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The Fencing of Swimming Pools Act was introduced to protect young children from the danger of drowning.
The Council has 112 units in Kaiapoi, Oxford, Rangiora and Woodend for people over 65 with limited means.
You can share your views about the Council's plans and projects by making a submission.
The Waimakariri District Council is one of the largest employers in the Waimakariri District and has become an employer of choice.
Residents who walk or bike in the marsh areas surrounding Pegasus may notice signage which has gone up this week alerting them to blue green algal blooms.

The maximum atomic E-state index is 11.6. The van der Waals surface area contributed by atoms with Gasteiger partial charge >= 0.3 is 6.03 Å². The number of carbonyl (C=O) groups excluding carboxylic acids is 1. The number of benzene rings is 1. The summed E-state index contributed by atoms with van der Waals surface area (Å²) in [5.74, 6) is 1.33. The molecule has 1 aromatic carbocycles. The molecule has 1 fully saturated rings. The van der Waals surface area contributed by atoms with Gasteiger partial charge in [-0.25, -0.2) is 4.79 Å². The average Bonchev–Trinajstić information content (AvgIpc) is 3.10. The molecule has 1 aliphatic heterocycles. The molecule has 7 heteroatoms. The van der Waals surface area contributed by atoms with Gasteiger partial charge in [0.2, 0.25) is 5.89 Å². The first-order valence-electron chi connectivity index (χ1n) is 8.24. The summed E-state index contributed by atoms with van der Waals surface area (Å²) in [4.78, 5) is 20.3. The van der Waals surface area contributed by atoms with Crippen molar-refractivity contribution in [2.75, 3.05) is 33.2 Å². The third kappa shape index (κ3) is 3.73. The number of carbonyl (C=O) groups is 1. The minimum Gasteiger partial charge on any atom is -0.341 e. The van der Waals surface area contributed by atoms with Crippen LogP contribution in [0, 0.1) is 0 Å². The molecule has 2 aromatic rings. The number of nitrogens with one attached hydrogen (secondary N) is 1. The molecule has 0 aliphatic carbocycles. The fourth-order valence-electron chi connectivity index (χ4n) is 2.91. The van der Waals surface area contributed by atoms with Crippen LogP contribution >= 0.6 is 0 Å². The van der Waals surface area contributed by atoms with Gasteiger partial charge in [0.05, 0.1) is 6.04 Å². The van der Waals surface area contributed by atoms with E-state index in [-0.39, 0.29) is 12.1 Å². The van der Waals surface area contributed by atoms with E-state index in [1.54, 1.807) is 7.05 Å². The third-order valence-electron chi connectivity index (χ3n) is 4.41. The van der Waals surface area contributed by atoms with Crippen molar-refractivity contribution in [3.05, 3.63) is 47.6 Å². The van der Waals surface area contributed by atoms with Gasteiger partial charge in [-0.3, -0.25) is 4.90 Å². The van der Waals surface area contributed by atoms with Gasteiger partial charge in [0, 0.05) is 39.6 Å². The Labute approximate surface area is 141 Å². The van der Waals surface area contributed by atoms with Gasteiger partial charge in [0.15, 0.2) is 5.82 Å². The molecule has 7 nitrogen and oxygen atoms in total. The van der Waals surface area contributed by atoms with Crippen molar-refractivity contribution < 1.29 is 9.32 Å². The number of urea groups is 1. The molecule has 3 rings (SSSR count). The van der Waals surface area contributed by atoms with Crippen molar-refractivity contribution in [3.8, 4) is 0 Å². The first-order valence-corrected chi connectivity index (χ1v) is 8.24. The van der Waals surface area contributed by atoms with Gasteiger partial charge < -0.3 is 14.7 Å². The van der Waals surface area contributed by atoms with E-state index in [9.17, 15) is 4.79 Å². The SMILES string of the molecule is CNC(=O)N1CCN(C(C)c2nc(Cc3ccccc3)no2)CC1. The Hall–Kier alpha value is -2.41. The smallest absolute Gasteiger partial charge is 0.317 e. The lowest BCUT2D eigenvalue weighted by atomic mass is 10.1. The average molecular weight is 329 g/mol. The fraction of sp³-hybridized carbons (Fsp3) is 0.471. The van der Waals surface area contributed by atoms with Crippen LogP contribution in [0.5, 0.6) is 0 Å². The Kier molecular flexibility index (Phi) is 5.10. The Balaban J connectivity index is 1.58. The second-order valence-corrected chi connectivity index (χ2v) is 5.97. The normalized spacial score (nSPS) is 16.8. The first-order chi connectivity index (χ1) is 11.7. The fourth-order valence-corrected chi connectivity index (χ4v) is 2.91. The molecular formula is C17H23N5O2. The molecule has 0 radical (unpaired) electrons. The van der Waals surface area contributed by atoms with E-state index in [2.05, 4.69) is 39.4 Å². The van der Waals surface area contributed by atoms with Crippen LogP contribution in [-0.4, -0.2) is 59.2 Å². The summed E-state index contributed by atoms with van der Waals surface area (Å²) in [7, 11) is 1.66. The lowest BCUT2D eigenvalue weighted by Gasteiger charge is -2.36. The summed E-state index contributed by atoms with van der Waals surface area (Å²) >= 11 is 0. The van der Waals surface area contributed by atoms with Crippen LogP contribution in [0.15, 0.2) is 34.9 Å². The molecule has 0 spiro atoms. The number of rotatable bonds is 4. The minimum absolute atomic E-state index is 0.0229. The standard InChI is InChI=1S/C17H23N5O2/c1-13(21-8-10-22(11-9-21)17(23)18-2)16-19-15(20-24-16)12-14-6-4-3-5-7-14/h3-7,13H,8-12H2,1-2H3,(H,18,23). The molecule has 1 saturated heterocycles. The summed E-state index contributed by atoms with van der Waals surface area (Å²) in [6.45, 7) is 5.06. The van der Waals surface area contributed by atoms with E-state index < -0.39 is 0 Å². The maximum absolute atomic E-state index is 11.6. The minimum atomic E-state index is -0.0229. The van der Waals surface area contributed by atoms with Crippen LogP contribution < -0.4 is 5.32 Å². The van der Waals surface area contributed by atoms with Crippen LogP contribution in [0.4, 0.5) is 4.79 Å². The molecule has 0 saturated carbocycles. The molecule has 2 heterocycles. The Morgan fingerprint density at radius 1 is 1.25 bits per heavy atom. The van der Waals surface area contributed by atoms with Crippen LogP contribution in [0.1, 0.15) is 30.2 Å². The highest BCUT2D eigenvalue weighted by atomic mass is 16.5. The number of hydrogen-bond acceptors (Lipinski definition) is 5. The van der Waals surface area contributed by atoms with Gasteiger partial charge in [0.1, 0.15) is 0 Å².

The area in question is the natural wetlands between Pegasus and the Tūhaitara Coastal Park – beside the access road and near bike and walking paths.
Click on the image to the right for a better view of the location.
This part of Pegasus isn’t used for swimming but there is a risk that dogs may enter the water if being walked off a lead.
Pegasus Lake itself is not affected by this bloom and there is no risk that this bloom will spread to the lake.
Waimakariri District Council have put up some precautionary signage to alert people who use the area primarily to keep their dogs on a lead as the algae (which is technically called cyanobacteria) can be harmful if swallowed.
Pets should be taken to a vet immediately if they are showing signs of illness after coming into contact with algal mats.
Facts about cyanobacteria:
Algal blooms occur naturally during warmer months and aren’t uncommon in areas where water levels are low or not flowing at a fast rate.